Clearly older women and especially older women who have led an active life or elder women who successfully maneuver through their own family life have so much to teach us about sharing, patience, and wisdom.
As you know from school, it’s when you have not prepared for the test that you have the fear of failing. And if you have prepared, even if you fail, you’ve done your best.
Part of our tradition as black women is that we are universalists. Black children, yellow children, red children, brown children, that is the black woman’s normal, day-to-day relationship. In my family alone, we are about four different colors.
I can imagine in years to come that my papers and memorabilia, my journals and letters, will find themselves always in the company of people who care about many of the things I do.
Some writers sit down without a thought of what they are going to say, and they go through draft after draft.
I just like to have words that describe things correctly. Now to me, ‘black feminist’ does not do that. I need a word that is organic, that really comes out of the culture, that really expresses the spirit that we see in black women. And it’s just… womanish.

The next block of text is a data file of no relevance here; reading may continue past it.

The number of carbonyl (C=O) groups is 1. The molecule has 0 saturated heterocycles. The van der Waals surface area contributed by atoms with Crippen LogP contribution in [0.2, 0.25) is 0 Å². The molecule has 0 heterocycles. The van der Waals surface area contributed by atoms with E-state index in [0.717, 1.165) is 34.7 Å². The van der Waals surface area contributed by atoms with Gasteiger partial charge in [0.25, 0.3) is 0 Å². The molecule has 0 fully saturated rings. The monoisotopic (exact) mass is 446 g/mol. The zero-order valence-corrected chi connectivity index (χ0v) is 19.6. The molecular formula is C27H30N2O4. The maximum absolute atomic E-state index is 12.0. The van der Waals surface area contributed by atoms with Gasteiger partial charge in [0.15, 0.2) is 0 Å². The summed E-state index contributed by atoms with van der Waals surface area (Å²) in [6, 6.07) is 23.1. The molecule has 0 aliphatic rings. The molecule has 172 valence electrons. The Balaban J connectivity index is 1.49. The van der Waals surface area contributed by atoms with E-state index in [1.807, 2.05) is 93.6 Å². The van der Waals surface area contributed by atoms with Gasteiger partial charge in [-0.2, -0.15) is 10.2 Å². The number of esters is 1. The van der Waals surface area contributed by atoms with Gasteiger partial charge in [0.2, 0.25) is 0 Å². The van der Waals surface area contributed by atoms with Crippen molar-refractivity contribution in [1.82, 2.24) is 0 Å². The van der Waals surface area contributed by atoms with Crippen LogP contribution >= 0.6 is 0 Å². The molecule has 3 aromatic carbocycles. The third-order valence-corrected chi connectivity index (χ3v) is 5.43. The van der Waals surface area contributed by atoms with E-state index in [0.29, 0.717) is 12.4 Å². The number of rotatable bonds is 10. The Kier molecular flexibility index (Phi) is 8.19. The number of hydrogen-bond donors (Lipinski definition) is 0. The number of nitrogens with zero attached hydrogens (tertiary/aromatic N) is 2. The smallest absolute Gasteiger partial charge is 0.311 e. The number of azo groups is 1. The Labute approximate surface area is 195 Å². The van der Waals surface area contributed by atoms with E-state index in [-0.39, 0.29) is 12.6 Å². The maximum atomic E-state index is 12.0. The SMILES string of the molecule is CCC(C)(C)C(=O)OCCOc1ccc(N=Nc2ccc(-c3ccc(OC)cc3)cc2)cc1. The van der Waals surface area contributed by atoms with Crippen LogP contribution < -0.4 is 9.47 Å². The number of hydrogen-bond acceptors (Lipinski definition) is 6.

I think we have to own the fears that we have of each other, and then, in some practical way, some daily way, figure out how to see people differently than the way we were brought up to.
It is natural to want to have a future.
It’s so clear that you have to cherish everyone. I think that’s what I get from these older black women, that every soul is to be cherished, that every flower Is to bloom.
My mother had bought a sewing machine for me. When I went away to college, she gave me a sewing machine, a typewriter and a suitcase, and my mother made $17 a week working as a maid 12 hours a day, and she did that for me.
Language is an intrinsic part of who we are and what has, for good or evil, happened to us.